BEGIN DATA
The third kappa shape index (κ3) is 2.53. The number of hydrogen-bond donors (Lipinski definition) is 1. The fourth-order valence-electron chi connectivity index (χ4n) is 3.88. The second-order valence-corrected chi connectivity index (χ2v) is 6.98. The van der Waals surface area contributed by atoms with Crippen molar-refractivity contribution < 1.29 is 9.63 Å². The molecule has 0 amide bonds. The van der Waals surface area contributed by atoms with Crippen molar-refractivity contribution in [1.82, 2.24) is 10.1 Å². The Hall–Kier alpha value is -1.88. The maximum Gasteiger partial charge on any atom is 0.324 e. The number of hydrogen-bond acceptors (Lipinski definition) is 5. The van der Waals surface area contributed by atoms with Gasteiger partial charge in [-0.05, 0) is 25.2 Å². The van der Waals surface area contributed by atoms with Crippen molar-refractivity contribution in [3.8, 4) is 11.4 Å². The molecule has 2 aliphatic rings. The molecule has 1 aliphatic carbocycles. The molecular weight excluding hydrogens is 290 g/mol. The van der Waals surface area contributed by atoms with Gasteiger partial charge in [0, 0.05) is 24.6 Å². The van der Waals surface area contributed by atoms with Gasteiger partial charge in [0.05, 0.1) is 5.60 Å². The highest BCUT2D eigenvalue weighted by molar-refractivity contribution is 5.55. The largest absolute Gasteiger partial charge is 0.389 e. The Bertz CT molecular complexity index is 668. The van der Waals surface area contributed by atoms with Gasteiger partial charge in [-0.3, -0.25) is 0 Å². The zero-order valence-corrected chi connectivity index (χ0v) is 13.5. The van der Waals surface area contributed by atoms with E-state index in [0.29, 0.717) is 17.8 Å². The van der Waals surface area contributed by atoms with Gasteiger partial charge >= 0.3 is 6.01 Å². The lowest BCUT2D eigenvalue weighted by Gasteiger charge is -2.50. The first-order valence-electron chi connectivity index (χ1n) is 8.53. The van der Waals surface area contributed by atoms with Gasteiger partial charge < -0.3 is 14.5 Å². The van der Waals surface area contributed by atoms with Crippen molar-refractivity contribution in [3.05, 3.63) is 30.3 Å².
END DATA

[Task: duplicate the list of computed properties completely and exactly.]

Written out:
The third kappa shape index (κ3) is 2.53. The number of hydrogen-bond donors (Lipinski definition) is 1. The fourth-order valence-electron chi connectivity index (χ4n) is 3.88. The second-order valence-corrected chi connectivity index (χ2v) is 6.98. The van der Waals surface area contributed by atoms with Crippen molar-refractivity contribution < 1.29 is 9.63 Å². The molecule has 0 amide bonds. The van der Waals surface area contributed by atoms with Crippen molar-refractivity contribution in [1.82, 2.24) is 10.1 Å². The Hall–Kier alpha value is -1.88. The maximum Gasteiger partial charge on any atom is 0.324 e. The number of hydrogen-bond acceptors (Lipinski definition) is 5. The van der Waals surface area contributed by atoms with Gasteiger partial charge in [-0.05, 0) is 25.2 Å². The van der Waals surface area contributed by atoms with Crippen molar-refractivity contribution in [3.8, 4) is 11.4 Å². The molecule has 2 aliphatic rings. The molecule has 1 aliphatic carbocycles. The molecular weight excluding hydrogens is 290 g/mol. The van der Waals surface area contributed by atoms with Gasteiger partial charge in [0, 0.05) is 24.6 Å². The van der Waals surface area contributed by atoms with Gasteiger partial charge in [0.05, 0.1) is 5.60 Å². The highest BCUT2D eigenvalue weighted by molar-refractivity contribution is 5.55. The largest absolute Gasteiger partial charge is 0.389 e. The Bertz CT molecular complexity index is 668. The van der Waals surface area contributed by atoms with Gasteiger partial charge in [-0.3, -0.25) is 0 Å². The zero-order valence-corrected chi connectivity index (χ0v) is 13.5. The van der Waals surface area contributed by atoms with E-state index in [0.29, 0.717) is 17.8 Å². The van der Waals surface area contributed by atoms with Gasteiger partial charge >= 0.3 is 6.01 Å². The lowest BCUT2D eigenvalue weighted by Gasteiger charge is -2.50. The first-order valence-electron chi connectivity index (χ1n) is 8.53. The van der Waals surface area contributed by atoms with Gasteiger partial charge < -0.3 is 14.5 Å². The van der Waals surface area contributed by atoms with Crippen molar-refractivity contribution in [3.05, 3.63) is 30.3 Å².